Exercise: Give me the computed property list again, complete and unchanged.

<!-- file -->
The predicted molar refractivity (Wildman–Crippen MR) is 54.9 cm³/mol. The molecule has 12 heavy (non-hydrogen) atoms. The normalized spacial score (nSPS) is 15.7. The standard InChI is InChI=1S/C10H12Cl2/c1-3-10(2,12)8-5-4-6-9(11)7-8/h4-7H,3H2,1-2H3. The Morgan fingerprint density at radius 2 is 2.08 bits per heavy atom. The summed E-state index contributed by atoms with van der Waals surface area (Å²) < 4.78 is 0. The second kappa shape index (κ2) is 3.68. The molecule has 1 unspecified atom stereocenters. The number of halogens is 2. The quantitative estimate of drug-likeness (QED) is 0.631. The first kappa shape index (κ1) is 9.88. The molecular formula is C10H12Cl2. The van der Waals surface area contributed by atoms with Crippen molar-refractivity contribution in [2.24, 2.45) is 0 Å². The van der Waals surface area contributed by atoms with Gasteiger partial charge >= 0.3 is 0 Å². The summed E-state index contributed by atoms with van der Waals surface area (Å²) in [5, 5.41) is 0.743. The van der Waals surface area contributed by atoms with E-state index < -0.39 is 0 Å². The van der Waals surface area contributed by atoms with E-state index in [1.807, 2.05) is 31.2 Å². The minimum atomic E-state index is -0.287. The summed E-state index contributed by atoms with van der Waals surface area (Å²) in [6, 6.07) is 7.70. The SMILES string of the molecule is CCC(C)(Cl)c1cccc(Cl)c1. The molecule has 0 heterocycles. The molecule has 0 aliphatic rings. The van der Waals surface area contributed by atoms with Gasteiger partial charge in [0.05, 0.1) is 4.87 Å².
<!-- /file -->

The predicted molar refractivity (Wildman–Crippen MR) is 54.9 cm³/mol. The molecule has 12 heavy (non-hydrogen) atoms. The normalized spacial score (nSPS) is 15.7. The standard InChI is InChI=1S/C10H12Cl2/c1-3-10(2,12)8-5-4-6-9(11)7-8/h4-7H,3H2,1-2H3. The Morgan fingerprint density at radius 2 is 2.08 bits per heavy atom. The summed E-state index contributed by atoms with van der Waals surface area (Å²) < 4.78 is 0. The second kappa shape index (κ2) is 3.68. The molecule has 1 unspecified atom stereocenters. The number of halogens is 2. The quantitative estimate of drug-likeness (QED) is 0.631. The first kappa shape index (κ1) is 9.88. The molecular formula is C10H12Cl2. The van der Waals surface area contributed by atoms with Crippen molar-refractivity contribution in [2.24, 2.45) is 0 Å². The van der Waals surface area contributed by atoms with Gasteiger partial charge >= 0.3 is 0 Å². The summed E-state index contributed by atoms with van der Waals surface area (Å²) in [5, 5.41) is 0.743. The van der Waals surface area contributed by atoms with E-state index < -0.39 is 0 Å². The van der Waals surface area contributed by atoms with E-state index in [1.807, 2.05) is 31.2 Å². The minimum atomic E-state index is -0.287. The summed E-state index contributed by atoms with van der Waals surface area (Å²) in [6, 6.07) is 7.70. The SMILES string of the molecule is CCC(C)(Cl)c1cccc(Cl)c1. The molecule has 0 heterocycles. The molecule has 0 aliphatic rings. The van der Waals surface area contributed by atoms with Gasteiger partial charge in [0.05, 0.1) is 4.87 Å².